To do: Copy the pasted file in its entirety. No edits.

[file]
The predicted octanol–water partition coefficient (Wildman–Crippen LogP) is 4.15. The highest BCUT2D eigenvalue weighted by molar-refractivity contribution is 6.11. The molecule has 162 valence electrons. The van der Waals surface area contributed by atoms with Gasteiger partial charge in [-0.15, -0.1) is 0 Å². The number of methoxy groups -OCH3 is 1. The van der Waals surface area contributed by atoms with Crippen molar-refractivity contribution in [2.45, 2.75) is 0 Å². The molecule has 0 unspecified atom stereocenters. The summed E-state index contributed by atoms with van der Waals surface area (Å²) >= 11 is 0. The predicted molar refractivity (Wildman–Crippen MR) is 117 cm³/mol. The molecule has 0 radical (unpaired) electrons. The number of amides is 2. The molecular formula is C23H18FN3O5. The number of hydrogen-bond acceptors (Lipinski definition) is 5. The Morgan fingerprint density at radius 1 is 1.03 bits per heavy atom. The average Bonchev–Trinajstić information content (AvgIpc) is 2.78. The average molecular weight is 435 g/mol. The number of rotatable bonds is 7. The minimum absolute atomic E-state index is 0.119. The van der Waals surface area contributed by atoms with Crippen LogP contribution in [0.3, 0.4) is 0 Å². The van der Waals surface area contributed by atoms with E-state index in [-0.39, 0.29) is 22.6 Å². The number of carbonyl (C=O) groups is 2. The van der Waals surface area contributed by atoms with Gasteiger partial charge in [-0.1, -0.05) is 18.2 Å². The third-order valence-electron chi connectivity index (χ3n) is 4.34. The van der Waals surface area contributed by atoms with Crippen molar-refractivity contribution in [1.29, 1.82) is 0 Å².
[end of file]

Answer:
The predicted octanol–water partition coefficient (Wildman–Crippen LogP) is 4.15. The highest BCUT2D eigenvalue weighted by molar-refractivity contribution is 6.11. The molecule has 162 valence electrons. The van der Waals surface area contributed by atoms with Gasteiger partial charge in [-0.15, -0.1) is 0 Å². The number of methoxy groups -OCH3 is 1. The van der Waals surface area contributed by atoms with Crippen molar-refractivity contribution in [2.45, 2.75) is 0 Å². The molecule has 0 unspecified atom stereocenters. The summed E-state index contributed by atoms with van der Waals surface area (Å²) >= 11 is 0. The predicted molar refractivity (Wildman–Crippen MR) is 117 cm³/mol. The molecule has 0 radical (unpaired) electrons. The number of amides is 2. The molecular formula is C23H18FN3O5. The number of hydrogen-bond acceptors (Lipinski definition) is 5. The Morgan fingerprint density at radius 1 is 1.03 bits per heavy atom. The average Bonchev–Trinajstić information content (AvgIpc) is 2.78. The average molecular weight is 435 g/mol. The number of rotatable bonds is 7. The minimum absolute atomic E-state index is 0.119. The van der Waals surface area contributed by atoms with Crippen LogP contribution in [0.3, 0.4) is 0 Å². The van der Waals surface area contributed by atoms with E-state index in [-0.39, 0.29) is 22.6 Å². The number of carbonyl (C=O) groups is 2. The van der Waals surface area contributed by atoms with Gasteiger partial charge in [-0.1, -0.05) is 18.2 Å². The third-order valence-electron chi connectivity index (χ3n) is 4.34. The van der Waals surface area contributed by atoms with Crippen molar-refractivity contribution in [1.29, 1.82) is 0 Å².